Know where you should donate

In the days following the devastating earthquake in Haiti, I could not help but notice the massive efforts to collect relief money, particularly on campus.

While posters and solicitation for fundraising events and charities are common at Laurier, the visible increase following the disaster in Haiti has raised questions about fundraising, donations and what happens to the collected cash.

In many ways, the likelihood of aid being effective in Haiti is in question.

The Wall Street Journal reported in 2009 that over the past 60 years, approximately one trillion dollars have been given in aid to Africa, yet the per capita income is lower today than in the ‘70s due to aid being stolen by corrupt governments.

So, given that Haiti is ranked the 10th most corrupt country on Earth by the Transparency International Corruption Index, one must wonder where the money will go.
Unfortunately, many people are unaware of the squandering and mismanagement of these well-intended donations.

With the sheer scale and pervasiveness of the donation efforts for Haiti, it is easy to draw parallels with the tsunami relief effort for southeast Asia in 2004.

According to a 2009 Inter Press Service article, while more than $14 billion dollars was raised worldwide for tsunami relief, much of the money didn’t reach its intended targets.

In fact, many groups on the ground reported receiving virtually no money; to date, the International Red Cross has spent less then half of the $2.1 billion it received for tsunami relief.
We must monitor the rebuilding of Haiti to ensure that similar issues do not repeat themselves.

On Monday, Canada hosted a meeting in Montreal where world leaders, calling themselves “Friends of Haiti,” met to discuss long term strategies for rebuilding Haiti.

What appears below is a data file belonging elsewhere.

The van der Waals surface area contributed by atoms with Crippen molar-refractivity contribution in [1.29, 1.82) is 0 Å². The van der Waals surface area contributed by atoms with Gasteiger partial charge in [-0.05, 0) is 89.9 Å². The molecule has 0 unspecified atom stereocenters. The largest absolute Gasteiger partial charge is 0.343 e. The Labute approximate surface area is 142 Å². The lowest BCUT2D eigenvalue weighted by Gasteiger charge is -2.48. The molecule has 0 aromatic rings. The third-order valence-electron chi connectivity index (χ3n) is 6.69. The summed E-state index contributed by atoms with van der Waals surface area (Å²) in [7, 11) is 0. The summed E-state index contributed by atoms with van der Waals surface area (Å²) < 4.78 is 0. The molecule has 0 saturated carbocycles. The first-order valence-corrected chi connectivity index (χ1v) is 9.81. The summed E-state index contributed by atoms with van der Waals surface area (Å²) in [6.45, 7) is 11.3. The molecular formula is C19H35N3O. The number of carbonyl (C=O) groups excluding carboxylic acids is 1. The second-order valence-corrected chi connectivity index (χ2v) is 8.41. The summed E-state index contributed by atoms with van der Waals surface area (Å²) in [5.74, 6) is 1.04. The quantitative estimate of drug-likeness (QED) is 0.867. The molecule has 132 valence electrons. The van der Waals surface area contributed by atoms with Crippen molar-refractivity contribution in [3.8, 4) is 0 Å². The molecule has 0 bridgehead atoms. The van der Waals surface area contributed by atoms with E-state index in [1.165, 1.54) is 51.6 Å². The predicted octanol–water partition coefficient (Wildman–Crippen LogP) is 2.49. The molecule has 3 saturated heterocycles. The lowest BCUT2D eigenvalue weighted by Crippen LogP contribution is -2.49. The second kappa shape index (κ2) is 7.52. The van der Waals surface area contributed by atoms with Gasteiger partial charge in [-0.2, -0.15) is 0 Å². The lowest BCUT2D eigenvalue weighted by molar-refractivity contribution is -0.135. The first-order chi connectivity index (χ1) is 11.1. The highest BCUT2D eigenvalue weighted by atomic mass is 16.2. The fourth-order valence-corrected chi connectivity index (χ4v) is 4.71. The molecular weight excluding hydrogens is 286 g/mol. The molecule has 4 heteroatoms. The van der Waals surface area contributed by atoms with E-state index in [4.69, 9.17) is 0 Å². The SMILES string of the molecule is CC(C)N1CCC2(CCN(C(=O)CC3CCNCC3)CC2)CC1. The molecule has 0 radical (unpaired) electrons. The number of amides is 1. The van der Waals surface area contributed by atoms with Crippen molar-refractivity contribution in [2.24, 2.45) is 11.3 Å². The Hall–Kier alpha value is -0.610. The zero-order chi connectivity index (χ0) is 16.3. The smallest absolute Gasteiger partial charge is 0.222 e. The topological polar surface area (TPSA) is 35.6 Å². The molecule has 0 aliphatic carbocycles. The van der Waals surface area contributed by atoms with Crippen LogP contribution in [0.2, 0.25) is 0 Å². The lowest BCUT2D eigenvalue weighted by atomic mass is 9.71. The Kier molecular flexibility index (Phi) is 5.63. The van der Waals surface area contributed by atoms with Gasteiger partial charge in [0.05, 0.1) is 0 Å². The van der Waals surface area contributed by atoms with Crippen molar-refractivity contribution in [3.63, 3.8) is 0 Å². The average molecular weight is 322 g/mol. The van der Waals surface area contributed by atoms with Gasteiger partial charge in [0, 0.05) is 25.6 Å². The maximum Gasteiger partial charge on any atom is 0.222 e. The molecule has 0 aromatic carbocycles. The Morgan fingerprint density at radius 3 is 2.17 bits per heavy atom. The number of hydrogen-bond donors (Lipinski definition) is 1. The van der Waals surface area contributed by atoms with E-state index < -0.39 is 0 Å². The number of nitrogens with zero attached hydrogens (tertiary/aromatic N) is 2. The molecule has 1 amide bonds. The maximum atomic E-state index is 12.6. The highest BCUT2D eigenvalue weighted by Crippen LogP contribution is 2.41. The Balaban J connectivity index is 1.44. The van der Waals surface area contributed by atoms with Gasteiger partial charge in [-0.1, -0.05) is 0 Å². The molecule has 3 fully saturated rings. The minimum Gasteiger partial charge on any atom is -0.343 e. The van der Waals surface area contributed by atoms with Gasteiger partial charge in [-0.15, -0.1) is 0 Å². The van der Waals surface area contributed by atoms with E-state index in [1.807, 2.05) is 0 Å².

They concluded that a 10-year commitment will be made to make Haiti and its development a priority throughout the world.

Perhaps, with responsible use of these funds, Canada can become known for its efforts of nation building from the ground up.

Students should not be dissuaded from giving money to charities even though the future effectiveness of donations are, at times, uncertain.

On the contrary, the generous outpouring to the Haiti crisis enhances my faith in humanity and its capacity for good. However, it is always critical to do research before donating.

While it is easy to react emotionally to a horrific crisis such as the Haitian earthquake, if your money doesn’t get there in the end, it really doesn’t matter what you give.

What are some good charities?

Doctors Without Borders (U.S. Chapter)
Offers emergency medical care
Revenues: $161,446,238
Expenses: $153,010,716
Excess: $8,435,522
Executive director salary:
$115, 640

Convoy of Hope
Specializes in disaster relief, outreach events and long-term empowerment programs
Revenue: $33,794,967
Expenses: $30,407,033
Excess: $3,387,934
President salary: $62,011

Direct Relief International
Provides aid in response to emergency and refugee populations.
Revenue: $198,774,098
Expenses: $226,715,576
Deficit: $-27,941,478
President salary: $280,782

Water Missions International
Provides clean, safe water to people in developing countries and disaster zones.
Revenue: $4,720,304
Expenses: $4,042,062
Excess: $678,242
Chief Executive Salary: $101,257

*All information from
charitynavigator.org

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